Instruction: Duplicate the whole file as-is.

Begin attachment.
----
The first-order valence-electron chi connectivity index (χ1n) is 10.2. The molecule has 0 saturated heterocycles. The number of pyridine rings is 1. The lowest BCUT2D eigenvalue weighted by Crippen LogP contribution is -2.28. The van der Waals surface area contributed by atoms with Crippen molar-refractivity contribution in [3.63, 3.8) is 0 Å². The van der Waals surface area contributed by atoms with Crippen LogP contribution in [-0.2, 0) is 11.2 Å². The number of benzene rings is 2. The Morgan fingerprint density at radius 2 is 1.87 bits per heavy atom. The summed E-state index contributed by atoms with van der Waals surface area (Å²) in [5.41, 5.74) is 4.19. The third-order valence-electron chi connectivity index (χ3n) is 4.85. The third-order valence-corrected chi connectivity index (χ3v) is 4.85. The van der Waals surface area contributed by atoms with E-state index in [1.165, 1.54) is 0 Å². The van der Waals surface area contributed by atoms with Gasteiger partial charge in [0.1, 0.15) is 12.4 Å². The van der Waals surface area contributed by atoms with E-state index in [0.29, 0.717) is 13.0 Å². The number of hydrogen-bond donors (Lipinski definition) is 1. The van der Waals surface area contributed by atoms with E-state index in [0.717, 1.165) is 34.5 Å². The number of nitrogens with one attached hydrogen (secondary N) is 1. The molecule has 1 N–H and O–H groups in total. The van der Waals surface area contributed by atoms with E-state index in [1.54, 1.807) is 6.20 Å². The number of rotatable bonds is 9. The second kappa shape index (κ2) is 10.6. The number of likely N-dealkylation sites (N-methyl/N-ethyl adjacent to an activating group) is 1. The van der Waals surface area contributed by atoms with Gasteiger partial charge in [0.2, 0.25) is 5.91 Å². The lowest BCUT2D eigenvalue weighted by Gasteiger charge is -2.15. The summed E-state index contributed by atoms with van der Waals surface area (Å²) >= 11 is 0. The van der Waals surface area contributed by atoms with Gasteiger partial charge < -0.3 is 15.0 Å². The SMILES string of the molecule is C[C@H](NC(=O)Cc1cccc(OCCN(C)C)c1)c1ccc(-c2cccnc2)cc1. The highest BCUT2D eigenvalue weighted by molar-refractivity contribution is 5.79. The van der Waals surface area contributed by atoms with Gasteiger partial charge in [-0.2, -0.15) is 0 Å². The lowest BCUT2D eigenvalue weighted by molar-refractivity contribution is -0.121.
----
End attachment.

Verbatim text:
The first-order valence-electron chi connectivity index (χ1n) is 10.2. The molecule has 0 saturated heterocycles. The number of pyridine rings is 1. The lowest BCUT2D eigenvalue weighted by Crippen LogP contribution is -2.28. The van der Waals surface area contributed by atoms with Crippen molar-refractivity contribution in [3.63, 3.8) is 0 Å². The van der Waals surface area contributed by atoms with Crippen LogP contribution in [-0.2, 0) is 11.2 Å². The number of benzene rings is 2. The Morgan fingerprint density at radius 2 is 1.87 bits per heavy atom. The summed E-state index contributed by atoms with van der Waals surface area (Å²) in [5.41, 5.74) is 4.19. The third-order valence-electron chi connectivity index (χ3n) is 4.85. The third-order valence-corrected chi connectivity index (χ3v) is 4.85. The van der Waals surface area contributed by atoms with E-state index in [1.165, 1.54) is 0 Å². The van der Waals surface area contributed by atoms with Gasteiger partial charge in [0.1, 0.15) is 12.4 Å². The van der Waals surface area contributed by atoms with E-state index in [0.29, 0.717) is 13.0 Å². The number of hydrogen-bond donors (Lipinski definition) is 1. The van der Waals surface area contributed by atoms with E-state index in [0.717, 1.165) is 34.5 Å². The number of nitrogens with one attached hydrogen (secondary N) is 1. The molecule has 1 N–H and O–H groups in total. The van der Waals surface area contributed by atoms with E-state index in [1.54, 1.807) is 6.20 Å². The number of rotatable bonds is 9. The second kappa shape index (κ2) is 10.6. The number of likely N-dealkylation sites (N-methyl/N-ethyl adjacent to an activating group) is 1. The van der Waals surface area contributed by atoms with Gasteiger partial charge in [0.2, 0.25) is 5.91 Å². The lowest BCUT2D eigenvalue weighted by Gasteiger charge is -2.15. The summed E-state index contributed by atoms with van der Waals surface area (Å²) >= 11 is 0. The van der Waals surface area contributed by atoms with Gasteiger partial charge < -0.3 is 15.0 Å². The SMILES string of the molecule is C[C@H](NC(=O)Cc1cccc(OCCN(C)C)c1)c1ccc(-c2cccnc2)cc1. The highest BCUT2D eigenvalue weighted by molar-refractivity contribution is 5.79. The van der Waals surface area contributed by atoms with Gasteiger partial charge in [-0.2, -0.15) is 0 Å². The lowest BCUT2D eigenvalue weighted by molar-refractivity contribution is -0.121.